continued from previous
The lights had begun to dim for the evening inside the 25-storey vertical farm. A former office building for banking and insurance before the pandemic, upon its conversion to a farm it had been hailed as one of the city’s rare economic success stories. As humans sheltered inside from the approaching climate change inferno, their food had to follow suit. The planet was no place for a delicate arugula or parsley anymore. Open-air farming was continuing its decline as investors rushed towards the stability and return of investment that vertical farms offered. The arugula would never see real sunlight again. It would never get to flower. It would never feel the kiss of a bee as it pollinated its flowers. As humans quarantined themselves from pandemics and the ferocity of climate change weather events, they forced their food to join them.
The building had no windows, for obvious reasons. It was meant to be a self-containing world on its own, where even the length of day and night could be managed and adjusted independently of outside conditions. Busy robotic arms constantly went up and down the former escalator shaft of the building, managing smaller rovers that checked every floor, every planted row, every single plant for infections, weeds, applying the occasional fertilizer and changing a light bulb here and there as they saw fit. The new arugula was the happiest arugula that ever existed: growing in captivity under ideal conditions that optimized its growth rate, taste, appearance. If a silent, recessive gene was ever expressed that altered the arugula’s color or appearance beyond the main product specifications, the robots’ visual algorithm would immediately pick it up. The dissident plant was immediately terminated and removed forever from the farm’s genetic pool. This was only a place for happy plants, and plants that looked identical to each other. A bad day for a plant would usually be its last day, as cameras analyzed the plants around the clock, hour by hour and minute by minute, literally as they grew. This was an approach that biologists had warned would spell disaster in the end, as plant populations were stripped off their “back-up” genes. Their genetic diversity would suffer a Hitler-type eugenics deterioration that would eventually weaken them and all the other species undergoing this type of cultivation. But more importantly, eventually the arugula would never be able to grow outside, even if the planet’s climate, by some miracle, returned to normal. The domesticated arugula would not be able to synchronize itself with the bees, and with the rest of nature. Its EoT would have been permanently disabled, similarly to what had happened to humans.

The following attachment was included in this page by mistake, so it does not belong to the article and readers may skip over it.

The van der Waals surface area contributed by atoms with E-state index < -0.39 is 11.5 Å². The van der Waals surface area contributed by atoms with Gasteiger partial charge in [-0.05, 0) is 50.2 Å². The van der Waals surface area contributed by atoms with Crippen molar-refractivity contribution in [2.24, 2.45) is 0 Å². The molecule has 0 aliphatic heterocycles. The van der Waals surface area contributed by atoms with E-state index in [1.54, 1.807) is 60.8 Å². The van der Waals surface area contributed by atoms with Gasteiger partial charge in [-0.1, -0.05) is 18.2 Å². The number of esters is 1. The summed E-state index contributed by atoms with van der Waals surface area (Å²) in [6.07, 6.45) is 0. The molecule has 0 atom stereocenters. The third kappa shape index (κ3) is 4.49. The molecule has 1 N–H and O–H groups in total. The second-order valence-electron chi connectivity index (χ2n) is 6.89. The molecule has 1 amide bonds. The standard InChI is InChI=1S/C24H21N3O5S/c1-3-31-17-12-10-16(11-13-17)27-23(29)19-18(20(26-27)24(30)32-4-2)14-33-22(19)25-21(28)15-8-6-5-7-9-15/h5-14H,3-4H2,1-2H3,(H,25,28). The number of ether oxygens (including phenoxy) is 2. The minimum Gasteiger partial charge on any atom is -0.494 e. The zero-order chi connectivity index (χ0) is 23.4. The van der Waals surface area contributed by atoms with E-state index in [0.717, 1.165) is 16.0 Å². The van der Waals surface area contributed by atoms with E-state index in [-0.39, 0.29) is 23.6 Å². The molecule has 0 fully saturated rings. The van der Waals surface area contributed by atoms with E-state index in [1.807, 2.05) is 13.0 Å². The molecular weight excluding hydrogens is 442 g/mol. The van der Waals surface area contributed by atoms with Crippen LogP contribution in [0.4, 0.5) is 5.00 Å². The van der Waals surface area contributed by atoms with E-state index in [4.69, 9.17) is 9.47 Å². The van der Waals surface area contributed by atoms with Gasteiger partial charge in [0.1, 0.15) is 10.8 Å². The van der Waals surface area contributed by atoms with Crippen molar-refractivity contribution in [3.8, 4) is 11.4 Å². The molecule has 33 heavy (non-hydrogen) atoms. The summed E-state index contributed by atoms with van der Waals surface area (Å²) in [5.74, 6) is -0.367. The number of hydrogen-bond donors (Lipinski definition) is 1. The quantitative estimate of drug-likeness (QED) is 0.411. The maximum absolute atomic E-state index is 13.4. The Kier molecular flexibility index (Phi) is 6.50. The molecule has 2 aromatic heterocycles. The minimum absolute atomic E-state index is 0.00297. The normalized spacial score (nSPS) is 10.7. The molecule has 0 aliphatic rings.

The top 5 floors of the building were reserved for experimental cultures. Here, there were difficult plants like certain olive trees and slow-growing bushes that had consistently resisted hydroponic culture in an enclosed environment. There was something missing in their growth conditions that no one had managed to figure out. Whoever would eventually manage to grow them commercially in captivity would have a monopoly overnight. There was a race between vertical farming companies to move all edible parts of the plant kingdom indoors, just as it had happened with animals over the past century.
The next 17 floors down were the main farm: lettuce, tomatoes, onions, broccoli, peppers, cucumbers, aubergines and yes, arugula, grown all year round. Time from seed to harvest was closely controlled and yields were optimized and maximized.
The bottom 3 floors were for admin and packaging. The company only had 14 employees in total, of which only about 8 needed to be on the premises: two data scientists constantly working on improving the algorithm, two plant biologists, one robot engineer and two to three temporary workers supervising the robots and overseeing packaging and distribution, also done mostly by robots and drones.
from the upcoming novel A New Earth
to read from the beginning, go here
George is an author, researcher, podcast host, chemist, molecular biologist and food scientist. You can follow him on Twitter @99blackbaloons , listen to his Spotify podcast George reads George, sign up for blog alerts below, or enjoy his books